Schaff's optimistic declaration that the Epistles contain "strong expressions in favour of the divinity of Christ" are somewhat dampened by his own concession to "their dogmatical indefiniteness, particularly in regard to the Trinity and Christology." Still, he holds out hope that a Trinitarian Ignatius may be found somewhere in the few scant interpolations which might be coerced into performing a Trinitarian role. Whilst acknowledging the presence of interpolations, he argues that the Short Recension is the genuine one.

With this conclusion I would be tempted to agree, were it not for the many discrepancies between the two Recensions (some favouring the Trinitarian gloss, others the Unitarian.) For example, in Chapter 15 of the Epistle to the Ephesians (Long Recension) we find the clause "Our Lord and God, Jesus Christ." (The Short Recension not only omits the clause but contains nothing remotely similar to it.) Is Ignatius likely to use such a phrase? Trinitarians will say "Yes", for they claim he was one of their own. But how do they account for the omission of this clause from the Short Recension, which they believe to be the most accurate form of his work?

It is therefore unwise to characterise either one as "the original", since both are clearly interspersed with unoriginal material. Even the Long Recension (which, though older than the Short, has been frequently criticised as the less accurate of the two) frequently employs language which is far more supportive to Trinitarian Christology.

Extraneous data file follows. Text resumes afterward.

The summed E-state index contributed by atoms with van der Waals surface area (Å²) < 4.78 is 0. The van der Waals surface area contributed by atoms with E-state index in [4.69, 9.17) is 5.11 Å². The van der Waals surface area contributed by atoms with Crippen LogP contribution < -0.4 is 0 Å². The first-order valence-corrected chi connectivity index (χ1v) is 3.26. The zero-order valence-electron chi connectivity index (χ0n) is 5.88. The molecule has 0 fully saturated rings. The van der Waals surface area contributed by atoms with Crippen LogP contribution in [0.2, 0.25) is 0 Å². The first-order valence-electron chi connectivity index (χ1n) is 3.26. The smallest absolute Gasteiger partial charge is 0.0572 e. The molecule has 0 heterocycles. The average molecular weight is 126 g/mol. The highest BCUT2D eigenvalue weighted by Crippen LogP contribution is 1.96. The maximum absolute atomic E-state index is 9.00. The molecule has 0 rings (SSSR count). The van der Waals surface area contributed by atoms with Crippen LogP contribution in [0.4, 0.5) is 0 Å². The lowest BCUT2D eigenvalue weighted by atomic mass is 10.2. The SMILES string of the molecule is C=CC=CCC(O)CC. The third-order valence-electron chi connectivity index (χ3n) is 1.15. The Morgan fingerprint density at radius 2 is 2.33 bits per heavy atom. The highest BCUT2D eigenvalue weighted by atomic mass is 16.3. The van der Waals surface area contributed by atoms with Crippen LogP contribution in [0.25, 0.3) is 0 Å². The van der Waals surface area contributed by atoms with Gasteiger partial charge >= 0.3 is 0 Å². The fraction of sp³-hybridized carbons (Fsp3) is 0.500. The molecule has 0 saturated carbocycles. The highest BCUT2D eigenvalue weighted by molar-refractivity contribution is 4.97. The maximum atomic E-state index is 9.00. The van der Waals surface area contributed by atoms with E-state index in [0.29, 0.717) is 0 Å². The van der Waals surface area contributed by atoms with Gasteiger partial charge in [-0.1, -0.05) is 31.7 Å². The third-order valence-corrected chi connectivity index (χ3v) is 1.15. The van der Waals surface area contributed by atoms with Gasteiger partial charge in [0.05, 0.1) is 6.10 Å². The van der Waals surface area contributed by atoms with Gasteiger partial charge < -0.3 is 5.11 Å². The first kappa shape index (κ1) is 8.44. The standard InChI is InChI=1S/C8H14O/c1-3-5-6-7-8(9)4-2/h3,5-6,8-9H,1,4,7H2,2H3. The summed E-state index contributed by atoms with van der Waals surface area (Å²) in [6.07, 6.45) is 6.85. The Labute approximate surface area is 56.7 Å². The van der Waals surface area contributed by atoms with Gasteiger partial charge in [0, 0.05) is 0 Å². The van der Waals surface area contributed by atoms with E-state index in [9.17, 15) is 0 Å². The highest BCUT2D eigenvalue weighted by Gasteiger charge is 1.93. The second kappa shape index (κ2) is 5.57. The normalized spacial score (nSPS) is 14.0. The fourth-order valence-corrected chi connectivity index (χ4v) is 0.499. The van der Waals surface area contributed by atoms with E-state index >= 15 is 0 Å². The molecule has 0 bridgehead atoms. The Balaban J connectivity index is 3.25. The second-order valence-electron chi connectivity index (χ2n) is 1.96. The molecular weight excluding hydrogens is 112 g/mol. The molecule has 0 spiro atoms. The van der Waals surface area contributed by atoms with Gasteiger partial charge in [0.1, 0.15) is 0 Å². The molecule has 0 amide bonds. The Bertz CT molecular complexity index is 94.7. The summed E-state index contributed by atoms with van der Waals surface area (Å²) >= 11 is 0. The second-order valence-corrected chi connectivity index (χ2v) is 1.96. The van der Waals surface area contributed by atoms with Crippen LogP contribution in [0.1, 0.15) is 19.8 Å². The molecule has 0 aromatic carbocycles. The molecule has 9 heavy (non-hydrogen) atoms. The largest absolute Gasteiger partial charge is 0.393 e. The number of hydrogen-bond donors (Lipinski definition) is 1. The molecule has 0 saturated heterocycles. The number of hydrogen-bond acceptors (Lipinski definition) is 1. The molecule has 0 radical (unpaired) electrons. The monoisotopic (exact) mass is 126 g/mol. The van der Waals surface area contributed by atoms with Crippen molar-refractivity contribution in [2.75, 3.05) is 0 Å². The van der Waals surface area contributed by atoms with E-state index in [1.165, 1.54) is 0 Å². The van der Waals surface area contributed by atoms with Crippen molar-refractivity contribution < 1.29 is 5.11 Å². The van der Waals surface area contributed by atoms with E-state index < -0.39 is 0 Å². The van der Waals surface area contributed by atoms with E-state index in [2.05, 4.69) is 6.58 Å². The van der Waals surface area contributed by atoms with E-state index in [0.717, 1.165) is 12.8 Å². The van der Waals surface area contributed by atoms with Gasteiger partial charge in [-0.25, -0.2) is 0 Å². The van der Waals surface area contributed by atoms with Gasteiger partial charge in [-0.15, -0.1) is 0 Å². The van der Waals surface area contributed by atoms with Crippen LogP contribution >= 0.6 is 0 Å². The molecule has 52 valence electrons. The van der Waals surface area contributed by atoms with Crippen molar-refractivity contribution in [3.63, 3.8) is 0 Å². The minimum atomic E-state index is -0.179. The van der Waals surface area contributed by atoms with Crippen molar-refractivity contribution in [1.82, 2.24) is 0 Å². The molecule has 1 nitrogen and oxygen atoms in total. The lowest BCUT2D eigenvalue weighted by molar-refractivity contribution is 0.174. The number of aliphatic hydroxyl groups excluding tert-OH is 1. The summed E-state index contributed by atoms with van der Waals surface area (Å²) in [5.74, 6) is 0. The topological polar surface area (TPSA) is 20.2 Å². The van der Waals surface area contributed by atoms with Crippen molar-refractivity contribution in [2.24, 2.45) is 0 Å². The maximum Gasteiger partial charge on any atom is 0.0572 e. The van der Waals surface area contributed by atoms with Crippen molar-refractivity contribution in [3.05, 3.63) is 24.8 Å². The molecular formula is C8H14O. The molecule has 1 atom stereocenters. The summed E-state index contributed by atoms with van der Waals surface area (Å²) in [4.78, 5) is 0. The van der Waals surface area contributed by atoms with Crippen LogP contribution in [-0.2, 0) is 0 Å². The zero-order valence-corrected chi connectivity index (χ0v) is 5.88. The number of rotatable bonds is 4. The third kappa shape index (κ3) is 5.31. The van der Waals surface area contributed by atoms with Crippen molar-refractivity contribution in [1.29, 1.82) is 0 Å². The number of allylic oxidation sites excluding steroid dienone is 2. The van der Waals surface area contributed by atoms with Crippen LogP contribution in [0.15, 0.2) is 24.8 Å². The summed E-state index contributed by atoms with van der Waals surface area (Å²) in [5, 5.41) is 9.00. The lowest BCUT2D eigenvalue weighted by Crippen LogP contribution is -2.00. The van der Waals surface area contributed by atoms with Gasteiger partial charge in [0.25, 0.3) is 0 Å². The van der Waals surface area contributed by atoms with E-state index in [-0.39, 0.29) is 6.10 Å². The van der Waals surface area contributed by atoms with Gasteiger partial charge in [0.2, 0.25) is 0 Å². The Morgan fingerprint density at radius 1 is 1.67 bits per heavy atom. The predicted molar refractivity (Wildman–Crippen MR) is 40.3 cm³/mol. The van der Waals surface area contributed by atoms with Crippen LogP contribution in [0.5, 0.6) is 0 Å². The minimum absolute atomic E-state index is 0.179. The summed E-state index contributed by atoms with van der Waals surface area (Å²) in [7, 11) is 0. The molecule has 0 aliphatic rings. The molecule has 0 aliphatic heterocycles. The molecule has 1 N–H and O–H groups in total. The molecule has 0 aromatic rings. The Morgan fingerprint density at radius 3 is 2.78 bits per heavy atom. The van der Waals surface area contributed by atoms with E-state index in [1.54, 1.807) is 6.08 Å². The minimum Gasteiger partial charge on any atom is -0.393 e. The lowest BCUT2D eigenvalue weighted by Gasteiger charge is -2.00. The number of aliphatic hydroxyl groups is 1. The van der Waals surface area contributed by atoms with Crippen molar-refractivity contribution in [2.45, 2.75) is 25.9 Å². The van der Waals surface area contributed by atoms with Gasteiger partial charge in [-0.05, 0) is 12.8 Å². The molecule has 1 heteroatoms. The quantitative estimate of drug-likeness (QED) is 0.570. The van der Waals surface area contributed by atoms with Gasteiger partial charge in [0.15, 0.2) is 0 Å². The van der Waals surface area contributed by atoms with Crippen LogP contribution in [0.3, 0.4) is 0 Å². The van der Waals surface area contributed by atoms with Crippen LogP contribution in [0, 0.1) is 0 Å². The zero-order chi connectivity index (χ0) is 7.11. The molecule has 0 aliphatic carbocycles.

Thus far, we have seen nothing which might vindicate the interpolations as valid, nor anything which requires us to believe that Ignatius believed in the deity of Christ (much less Trinitarianism.)
'Abba Antony said, "A time is coming when men will go mad, and when they see someone who is not mad, they will attack him saying, 'You are mad, you are not like us.'"'

Ward, Benedicta. The Sayings of the Desert Fathers (2006), Antony 25, p. 5.

Credo.

#7 Evangelion

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Posted 26 January 2003 - 02:13 PM

The Christology of the Ignatian Epistles -


Which Way does the Evidence Point? (Part II)

Schaff has already alluded to the breathtaking simplicity of Ignatius' Christology. Leaving aside the interpolated passages, we can sense his frustration as he struggles to wrest an explicit Trinitarian statement from these unsophisticated epistles.

Other Trinitarian commentators have been refreshingly candid about Ignatius' lack of support for Trinitarianism. Srawley (for example) was positively dismal when presenting his own summation of the textual evidence:
As compared with later teaching, the theology of Ignatius, like that of the other 'Apostolic Fathers,' exhibits in some respects an immature and undeveloped character. It was only slowly that men came to sound the depths of the teaching of St. Paul and St. John, and to grasp the eternal relations of the truths revealed in time.